So when my wife and I came here about five years ago to claim a November base while we examined the possibility of a life-changing shift from work-a-day pressures, our prime goal was to investigate whether, near this tourism megalith, there might be space for a small rental business, aimed at those who might crave proximity to the iniquitous den whilst also wanting to retain a suburban distance from the rasping motorbikes, the hen and stag parties, the beachfront Harley Davidson pubs, the plastic glass discos and even the line dancing. Well we found our place and took the plunge. What we had not bargained for was “the culture”.

In that first month, as late-booking package tourists ourselves, we were making our first visit to mainland Spain for 24 years and we were pleased to find an odd festivity or two. Having lived here for a few years we now know, of course, that it’s actually quite hard to avoid them! The Benidorm town band – symphonic bands are the Valencian tradition, we now know – did a free concert in the salubrious Benidorm Palace, a place whose usual show apes the Folies Bergeres. The local choral society did the Venusburg music from Tannhauser alongside original compositions for the band and some populist offerings. We sought and found a sub-set of the band doing a jazz and Latino evening at the CAM Bank auditorium where, another night, there was a chamber music recital. Just along the road at the Cultural Centre in Alfaz del Pi there was an American pianist who had studied in Barcelona playing Montsalvatge.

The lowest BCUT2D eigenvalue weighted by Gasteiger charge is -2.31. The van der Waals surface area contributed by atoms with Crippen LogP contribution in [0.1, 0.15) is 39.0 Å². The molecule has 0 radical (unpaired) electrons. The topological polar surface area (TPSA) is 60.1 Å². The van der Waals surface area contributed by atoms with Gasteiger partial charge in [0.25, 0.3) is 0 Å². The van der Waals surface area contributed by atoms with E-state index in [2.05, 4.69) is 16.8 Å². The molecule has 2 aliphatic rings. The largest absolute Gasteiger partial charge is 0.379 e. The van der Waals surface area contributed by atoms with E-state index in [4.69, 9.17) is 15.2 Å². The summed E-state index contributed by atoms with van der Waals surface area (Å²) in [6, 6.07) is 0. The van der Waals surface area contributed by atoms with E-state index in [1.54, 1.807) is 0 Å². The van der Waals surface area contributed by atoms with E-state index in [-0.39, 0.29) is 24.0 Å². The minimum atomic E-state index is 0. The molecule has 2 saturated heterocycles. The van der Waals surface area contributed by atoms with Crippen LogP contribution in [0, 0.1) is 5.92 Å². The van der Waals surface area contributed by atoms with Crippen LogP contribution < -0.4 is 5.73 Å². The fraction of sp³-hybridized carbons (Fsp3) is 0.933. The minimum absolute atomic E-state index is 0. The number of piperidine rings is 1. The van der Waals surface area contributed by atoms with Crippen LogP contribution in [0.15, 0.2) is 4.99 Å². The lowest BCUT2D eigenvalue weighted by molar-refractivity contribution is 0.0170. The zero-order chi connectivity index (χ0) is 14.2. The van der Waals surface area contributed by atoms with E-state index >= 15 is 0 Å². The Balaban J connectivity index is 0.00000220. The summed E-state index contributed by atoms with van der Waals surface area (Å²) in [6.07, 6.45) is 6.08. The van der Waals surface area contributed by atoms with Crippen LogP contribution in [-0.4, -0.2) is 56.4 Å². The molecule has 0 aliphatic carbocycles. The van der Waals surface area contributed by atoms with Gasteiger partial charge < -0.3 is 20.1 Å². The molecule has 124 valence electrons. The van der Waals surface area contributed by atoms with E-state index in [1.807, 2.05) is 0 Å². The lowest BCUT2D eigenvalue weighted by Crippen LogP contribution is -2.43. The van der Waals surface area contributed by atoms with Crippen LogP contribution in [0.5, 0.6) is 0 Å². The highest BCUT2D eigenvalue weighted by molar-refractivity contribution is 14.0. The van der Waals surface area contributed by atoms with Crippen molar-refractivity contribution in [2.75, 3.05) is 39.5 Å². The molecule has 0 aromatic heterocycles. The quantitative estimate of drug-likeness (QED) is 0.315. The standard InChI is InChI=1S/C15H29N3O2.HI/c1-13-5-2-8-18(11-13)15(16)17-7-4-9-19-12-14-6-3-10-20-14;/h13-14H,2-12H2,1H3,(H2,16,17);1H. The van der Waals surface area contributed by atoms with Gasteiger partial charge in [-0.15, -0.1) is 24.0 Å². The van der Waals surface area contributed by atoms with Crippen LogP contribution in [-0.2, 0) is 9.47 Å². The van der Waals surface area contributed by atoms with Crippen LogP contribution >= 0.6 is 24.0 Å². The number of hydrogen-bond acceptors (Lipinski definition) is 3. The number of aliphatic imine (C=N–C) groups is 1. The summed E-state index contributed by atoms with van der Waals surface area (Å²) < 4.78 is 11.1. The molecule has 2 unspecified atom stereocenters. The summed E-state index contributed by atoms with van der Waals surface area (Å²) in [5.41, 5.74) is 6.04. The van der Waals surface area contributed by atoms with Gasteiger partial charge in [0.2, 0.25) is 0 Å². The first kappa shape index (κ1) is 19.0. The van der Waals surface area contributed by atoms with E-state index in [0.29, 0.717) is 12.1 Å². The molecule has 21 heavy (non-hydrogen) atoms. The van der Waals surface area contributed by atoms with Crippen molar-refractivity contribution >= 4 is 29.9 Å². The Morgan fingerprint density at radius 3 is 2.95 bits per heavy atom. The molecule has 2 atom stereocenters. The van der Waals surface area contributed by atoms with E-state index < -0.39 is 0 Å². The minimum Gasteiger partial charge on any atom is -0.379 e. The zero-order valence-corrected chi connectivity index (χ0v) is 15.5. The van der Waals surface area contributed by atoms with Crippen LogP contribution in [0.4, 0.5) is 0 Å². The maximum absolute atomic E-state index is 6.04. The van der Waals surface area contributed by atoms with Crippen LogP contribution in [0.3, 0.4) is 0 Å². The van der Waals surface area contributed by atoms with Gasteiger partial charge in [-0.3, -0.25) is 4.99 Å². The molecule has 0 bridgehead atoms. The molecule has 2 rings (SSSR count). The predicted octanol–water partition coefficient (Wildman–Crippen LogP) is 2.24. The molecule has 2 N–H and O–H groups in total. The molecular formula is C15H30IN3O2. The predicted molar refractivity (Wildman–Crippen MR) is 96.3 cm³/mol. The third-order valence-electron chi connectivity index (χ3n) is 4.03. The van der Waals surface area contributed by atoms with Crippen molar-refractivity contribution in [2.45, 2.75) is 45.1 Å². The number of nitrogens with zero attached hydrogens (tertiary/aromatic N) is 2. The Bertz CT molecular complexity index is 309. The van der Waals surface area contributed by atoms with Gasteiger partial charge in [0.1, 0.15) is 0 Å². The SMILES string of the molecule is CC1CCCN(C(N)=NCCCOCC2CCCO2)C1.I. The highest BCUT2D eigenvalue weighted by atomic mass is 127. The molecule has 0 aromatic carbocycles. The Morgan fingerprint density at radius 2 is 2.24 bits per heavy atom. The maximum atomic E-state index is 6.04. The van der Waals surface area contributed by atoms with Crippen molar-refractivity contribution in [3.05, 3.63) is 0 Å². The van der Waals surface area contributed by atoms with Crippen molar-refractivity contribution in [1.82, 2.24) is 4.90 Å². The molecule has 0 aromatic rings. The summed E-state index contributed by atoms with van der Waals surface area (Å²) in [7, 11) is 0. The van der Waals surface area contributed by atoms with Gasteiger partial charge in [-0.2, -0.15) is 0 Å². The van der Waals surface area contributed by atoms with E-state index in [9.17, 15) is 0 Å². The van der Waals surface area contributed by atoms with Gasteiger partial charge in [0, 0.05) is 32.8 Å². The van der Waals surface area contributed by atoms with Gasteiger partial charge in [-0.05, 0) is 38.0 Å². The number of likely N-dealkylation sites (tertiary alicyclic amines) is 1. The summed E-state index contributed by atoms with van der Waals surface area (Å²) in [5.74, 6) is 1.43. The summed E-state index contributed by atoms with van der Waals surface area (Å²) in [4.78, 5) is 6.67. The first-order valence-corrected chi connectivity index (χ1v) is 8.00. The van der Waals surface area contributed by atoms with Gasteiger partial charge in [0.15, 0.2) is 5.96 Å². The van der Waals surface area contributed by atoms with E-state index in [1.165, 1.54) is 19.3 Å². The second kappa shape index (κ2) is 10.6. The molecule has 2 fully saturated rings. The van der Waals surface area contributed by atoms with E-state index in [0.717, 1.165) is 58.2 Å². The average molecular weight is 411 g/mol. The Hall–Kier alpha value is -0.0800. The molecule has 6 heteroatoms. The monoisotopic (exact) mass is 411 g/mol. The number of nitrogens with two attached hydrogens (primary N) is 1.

Similarly, we found a soprano giving opera arias in Calpe.

And so we bought the place and we were owners of a house with two apartments, a beautiful Mediterranean garden, proximity to the tourist hub, but still very much a part of its own town, a place with outstanding local services. Our aim was limited, pragmatic and clear. After some fifty-six years of unbroken professional employment between us, we decided that a change was potentially better than a rest. We had already lived and worked in five countries and had extended experience of several others, but we had also concluded that pounds of flesh weigh the same the world over. Though we had gained a few of these over the years, having them occasionally demanded and extracted ran the risk of their being ripped from critical areas. Over the years the pay had been good, the pressure significant and, overall, the rewards worth the pain. But times change, lives change, priorities change and people reach fifty.